JONNY PHILLIPS: This time on testing testing, motorbike helmets
NARRATOR: This is a specialist testing laboratory in Hoevelaken, Holland
NARRATOR: First up, the weather test. This helmet has to endure 6 hours of driving rain and 6 hours in 50 degree heat.
NARRATOR: 12 hours of punishment later, it's a pass
NARRATOR: To test the outer shell's resistance to sharp objects,
a 3 kilogram weight is dropped onto the helmet from a height of 3 meters. There's no room for manoeuvre - even momentary contact with the head form means a fail.
RENÉ STEENBEEK, TESTING ENGINEER: When this sharp point hits the head you hear a beep.
[Sensor Beeps] Only the smallest touch, you already give a beep.
NARRATOR: The helmet's dented, but the buzzer doesn't sound. It's a pass.
NARRATOR: It must also be tested for penetration of the visor.
NARRATOR: And imagine if you were happily riding along and a load of sand blew in your face. Well, the visor has to be scratch resistant too.
NARRATOR: A section of the visor is taken out. - 3 kilos of sand should do the trick.
NARRATOR: And after it's cleaned, the visibility still has to be 75%.
OLAF VAN SCHINJNDEL, ARAI HELMETS: The inner shell is made of polystyrene with 3 kinds of densities. The reason is because of the fact that the human skull on the top is quite thin and on the front side it's quite hard actually so you can have a different impact on the front side of the helmet or on top of the helmet.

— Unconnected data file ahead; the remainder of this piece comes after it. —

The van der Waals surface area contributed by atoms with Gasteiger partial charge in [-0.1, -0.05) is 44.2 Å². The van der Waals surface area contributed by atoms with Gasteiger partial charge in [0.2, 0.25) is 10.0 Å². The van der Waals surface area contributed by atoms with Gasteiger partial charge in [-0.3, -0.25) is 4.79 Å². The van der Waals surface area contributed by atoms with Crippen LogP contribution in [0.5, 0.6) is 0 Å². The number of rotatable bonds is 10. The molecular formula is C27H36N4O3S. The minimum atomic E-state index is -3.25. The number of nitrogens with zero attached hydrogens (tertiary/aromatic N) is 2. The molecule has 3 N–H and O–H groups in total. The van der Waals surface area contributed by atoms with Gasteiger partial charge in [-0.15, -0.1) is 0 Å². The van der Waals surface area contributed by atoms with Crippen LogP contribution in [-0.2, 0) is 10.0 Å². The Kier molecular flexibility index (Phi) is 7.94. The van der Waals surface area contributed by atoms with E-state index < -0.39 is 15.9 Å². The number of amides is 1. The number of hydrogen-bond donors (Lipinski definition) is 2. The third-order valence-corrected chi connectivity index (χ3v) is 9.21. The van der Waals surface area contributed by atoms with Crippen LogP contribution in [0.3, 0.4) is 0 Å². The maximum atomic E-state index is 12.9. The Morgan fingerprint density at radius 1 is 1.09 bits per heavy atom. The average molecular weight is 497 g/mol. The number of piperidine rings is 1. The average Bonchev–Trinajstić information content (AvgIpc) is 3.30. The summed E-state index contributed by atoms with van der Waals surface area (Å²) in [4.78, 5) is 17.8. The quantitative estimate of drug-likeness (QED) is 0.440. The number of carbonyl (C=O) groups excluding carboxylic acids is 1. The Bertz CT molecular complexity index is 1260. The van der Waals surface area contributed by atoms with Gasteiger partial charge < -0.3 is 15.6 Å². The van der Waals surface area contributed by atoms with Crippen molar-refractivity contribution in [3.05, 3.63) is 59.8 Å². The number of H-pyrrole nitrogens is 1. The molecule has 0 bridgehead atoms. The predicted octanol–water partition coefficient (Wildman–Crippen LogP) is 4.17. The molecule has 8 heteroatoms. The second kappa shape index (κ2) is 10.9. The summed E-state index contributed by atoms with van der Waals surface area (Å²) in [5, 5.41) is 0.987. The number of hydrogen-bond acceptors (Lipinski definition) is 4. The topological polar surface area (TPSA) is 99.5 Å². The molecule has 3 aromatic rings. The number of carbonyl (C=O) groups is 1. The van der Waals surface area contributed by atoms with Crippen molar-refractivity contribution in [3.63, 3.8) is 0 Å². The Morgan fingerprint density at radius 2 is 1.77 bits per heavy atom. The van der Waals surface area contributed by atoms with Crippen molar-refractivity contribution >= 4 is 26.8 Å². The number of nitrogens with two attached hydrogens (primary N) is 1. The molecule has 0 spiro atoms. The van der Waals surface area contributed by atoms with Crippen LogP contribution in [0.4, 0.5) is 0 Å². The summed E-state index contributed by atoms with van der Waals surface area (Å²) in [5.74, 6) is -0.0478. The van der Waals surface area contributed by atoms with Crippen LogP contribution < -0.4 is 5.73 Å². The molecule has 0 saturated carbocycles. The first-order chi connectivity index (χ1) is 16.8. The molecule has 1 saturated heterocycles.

NARRATOR: The inner shell acts like a cushion to absorb impact energy. Polystyrene beads are compressed one by one extending the time of impact and providing a stopping distance for the person inside, much like body panels being crushed in a car accident.
NARRATOR: And how to test it? You drop it head first.
NARRATOR: Sensors in the 5 kilo head form measure its acceleration when it strikes. The inner shell is there to slow the impact, so the lower the acceleration the better the shock absorption of the helmet.
NARRATOR: And the test doesn't even damage the surface.